- Be the master of your own career destiny and be prepared to take responsibility for making your own success through a combination of education, lifelong learning, creativity and perseverance.
- Stay motivated and relevant by constantly learning, developing new skills and gaining experience and expertise throughout your life. College is still necessary but it should be considered a launching point. You will be expected to continually develop your career with both formal and informal education.
- Expect change and expect the pace of technological advancements to be strong and pervasive. The best way to adapt to change and thrive is to be open to new opportunities and keep your skills current.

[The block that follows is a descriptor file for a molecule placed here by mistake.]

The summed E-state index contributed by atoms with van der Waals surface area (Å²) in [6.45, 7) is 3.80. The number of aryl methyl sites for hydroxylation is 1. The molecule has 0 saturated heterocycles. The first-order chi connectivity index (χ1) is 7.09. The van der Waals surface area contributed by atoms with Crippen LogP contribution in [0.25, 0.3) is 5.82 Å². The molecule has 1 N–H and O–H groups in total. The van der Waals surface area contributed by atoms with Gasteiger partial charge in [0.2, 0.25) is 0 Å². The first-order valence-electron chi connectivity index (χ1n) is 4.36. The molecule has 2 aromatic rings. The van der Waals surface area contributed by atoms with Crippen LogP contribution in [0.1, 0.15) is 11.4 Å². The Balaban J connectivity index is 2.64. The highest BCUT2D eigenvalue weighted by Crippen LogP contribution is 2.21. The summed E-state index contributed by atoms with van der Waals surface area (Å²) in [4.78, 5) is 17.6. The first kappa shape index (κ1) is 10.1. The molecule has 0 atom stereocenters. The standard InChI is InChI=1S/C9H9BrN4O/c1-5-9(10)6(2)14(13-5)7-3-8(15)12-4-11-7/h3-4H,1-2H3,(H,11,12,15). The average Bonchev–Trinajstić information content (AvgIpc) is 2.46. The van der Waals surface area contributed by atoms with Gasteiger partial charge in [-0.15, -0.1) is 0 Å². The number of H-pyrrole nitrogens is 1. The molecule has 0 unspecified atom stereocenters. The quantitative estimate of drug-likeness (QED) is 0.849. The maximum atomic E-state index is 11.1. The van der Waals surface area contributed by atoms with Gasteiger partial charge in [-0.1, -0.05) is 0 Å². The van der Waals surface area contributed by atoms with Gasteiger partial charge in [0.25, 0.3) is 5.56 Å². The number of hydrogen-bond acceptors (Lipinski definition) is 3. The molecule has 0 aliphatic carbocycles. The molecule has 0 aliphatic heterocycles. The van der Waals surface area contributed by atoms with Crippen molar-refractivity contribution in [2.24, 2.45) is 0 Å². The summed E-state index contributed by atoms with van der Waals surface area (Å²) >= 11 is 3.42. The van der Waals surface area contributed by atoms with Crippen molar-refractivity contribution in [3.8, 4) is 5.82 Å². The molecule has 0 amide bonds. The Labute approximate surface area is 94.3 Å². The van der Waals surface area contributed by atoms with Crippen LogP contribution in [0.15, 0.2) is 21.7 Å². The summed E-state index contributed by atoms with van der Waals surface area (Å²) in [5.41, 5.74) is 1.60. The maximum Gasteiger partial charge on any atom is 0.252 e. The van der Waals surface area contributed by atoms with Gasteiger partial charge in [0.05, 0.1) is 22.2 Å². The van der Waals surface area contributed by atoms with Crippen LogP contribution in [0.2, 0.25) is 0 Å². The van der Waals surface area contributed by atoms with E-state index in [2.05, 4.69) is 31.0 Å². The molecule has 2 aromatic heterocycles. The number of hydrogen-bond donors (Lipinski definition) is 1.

- Understand it’s ok to switch careers and try something new. With longer careers ahead, people will have more jobs and detours than current generations.
- Make personal pursuits a priority and plan to explore them throughout your life– it might even lead to a rewarding career.
No one can fully predict what the future holds but with the understanding that our kids are going to live longer lives than previous generations, it is important for them to understand the impact and consider ways they can prepare for the rapidly changing world.
Image Source: Jeff Schwartz, Deloitte Consulting